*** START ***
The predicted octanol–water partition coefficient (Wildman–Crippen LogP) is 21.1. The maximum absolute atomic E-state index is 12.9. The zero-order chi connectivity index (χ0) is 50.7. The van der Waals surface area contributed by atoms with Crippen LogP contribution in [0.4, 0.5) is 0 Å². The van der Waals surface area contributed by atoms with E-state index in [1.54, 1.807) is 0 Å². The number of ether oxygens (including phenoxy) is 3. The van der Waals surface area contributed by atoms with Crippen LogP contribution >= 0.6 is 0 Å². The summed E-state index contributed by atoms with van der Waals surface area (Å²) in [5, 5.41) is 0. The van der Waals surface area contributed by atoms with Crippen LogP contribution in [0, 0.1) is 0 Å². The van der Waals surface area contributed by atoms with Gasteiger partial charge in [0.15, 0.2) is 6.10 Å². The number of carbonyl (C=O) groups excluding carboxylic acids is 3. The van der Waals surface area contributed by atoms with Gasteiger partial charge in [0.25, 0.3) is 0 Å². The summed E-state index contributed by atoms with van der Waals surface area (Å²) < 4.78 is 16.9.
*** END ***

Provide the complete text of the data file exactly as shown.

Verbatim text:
The predicted octanol–water partition coefficient (Wildman–Crippen LogP) is 21.1. The maximum absolute atomic E-state index is 12.9. The zero-order chi connectivity index (χ0) is 50.7. The van der Waals surface area contributed by atoms with Crippen LogP contribution in [0.4, 0.5) is 0 Å². The van der Waals surface area contributed by atoms with E-state index in [1.54, 1.807) is 0 Å². The number of ether oxygens (including phenoxy) is 3. The van der Waals surface area contributed by atoms with Crippen LogP contribution >= 0.6 is 0 Å². The summed E-state index contributed by atoms with van der Waals surface area (Å²) in [5, 5.41) is 0. The van der Waals surface area contributed by atoms with Crippen LogP contribution in [0, 0.1) is 0 Å². The van der Waals surface area contributed by atoms with Gasteiger partial charge in [0.15, 0.2) is 6.10 Å². The number of carbonyl (C=O) groups excluding carboxylic acids is 3. The van der Waals surface area contributed by atoms with Gasteiger partial charge in [0.25, 0.3) is 0 Å². The summed E-state index contributed by atoms with van der Waals surface area (Å²) < 4.78 is 16.9.